Externalization of the Interior Lives of Characters in Ingmar Berman’s “The Seventh Seal”

By Paul King.

Published by The Humanities Collection

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Article: Print $US10.00
Article: Electronic $US5.00

Many contemporary critics suggest that film is incapable of, or has a very difficult time developing the interior lives of its characters. These same critics often cite the innate capacity for literary works to capture this illusive reality. This argument generally rests on the assumption that thought is best expressed by words. But, in fact, thoughts are quite often a combination of images, music, and dialogue, and since these devices are implicit and central to film, what better medium to render thought? After an opening discussion of the various theoretical and practical aspects of externalizing the interior life of fictional characters, this paper will analyze Ingmar Bergman’s The Seventh Seal to facilitate an appreciation for the power of film to deal with the interior lives of its characters. In particular, this paper will focus on the ways in which various cinematic devices, such as lighting, set design, dialogue, and actors’ expressions, support the development of the interior lives of Bergman’s characters.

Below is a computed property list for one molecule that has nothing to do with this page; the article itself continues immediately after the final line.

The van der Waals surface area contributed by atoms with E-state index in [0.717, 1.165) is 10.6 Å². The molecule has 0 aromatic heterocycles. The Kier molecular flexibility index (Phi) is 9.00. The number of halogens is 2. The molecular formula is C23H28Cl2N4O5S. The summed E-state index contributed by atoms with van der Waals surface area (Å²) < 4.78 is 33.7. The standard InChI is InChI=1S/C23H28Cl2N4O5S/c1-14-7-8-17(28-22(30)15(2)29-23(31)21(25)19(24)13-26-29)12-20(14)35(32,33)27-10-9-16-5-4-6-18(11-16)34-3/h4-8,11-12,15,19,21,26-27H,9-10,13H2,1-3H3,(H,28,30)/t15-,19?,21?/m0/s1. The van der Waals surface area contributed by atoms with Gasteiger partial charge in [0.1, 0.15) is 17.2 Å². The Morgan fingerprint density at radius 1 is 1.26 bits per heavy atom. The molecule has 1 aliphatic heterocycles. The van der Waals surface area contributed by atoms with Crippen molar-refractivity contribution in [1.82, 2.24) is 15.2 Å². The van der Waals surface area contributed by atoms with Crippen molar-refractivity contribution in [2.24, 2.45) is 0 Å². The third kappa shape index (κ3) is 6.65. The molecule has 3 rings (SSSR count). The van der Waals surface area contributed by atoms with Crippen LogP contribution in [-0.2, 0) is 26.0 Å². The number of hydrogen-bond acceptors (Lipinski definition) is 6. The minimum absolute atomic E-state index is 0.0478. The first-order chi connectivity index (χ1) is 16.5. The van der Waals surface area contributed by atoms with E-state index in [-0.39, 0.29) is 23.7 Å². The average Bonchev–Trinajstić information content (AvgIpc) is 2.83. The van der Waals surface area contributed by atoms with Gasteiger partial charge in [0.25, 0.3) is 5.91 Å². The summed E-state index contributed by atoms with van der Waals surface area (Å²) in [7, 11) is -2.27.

Keywords: Film, Bergman, The Seventh Seal, Interior Lives of Characters, Inner Lives of Characters

The International Journal of the Humanities, Volume 5, Issue 11, pp.171-174. Article: Print (Spiral Bound). Article: Electronic (PDF File; 497.713KB).

Dr. Paul King

Part Time Lecturer, English Department, State University of New York, New York, New York, USA

Dr Paul King completed his Ph.D. at New York University in January 2004 with a specialization in writing theory and the adaptation of works of fiction to film. He is currently employed as an Adjunct Professor at both the Fashion Institute of Technology, State University of New York, and the School of Visual Arts, New York. His research interests include the interrelationship between film and literature and the pedagogical implications of that relationship. Dr King has also written a full-length screenplay adaptation of F. Scott Fitzgerald’s “May Day” and is currently writing his first novel, Resurrection.

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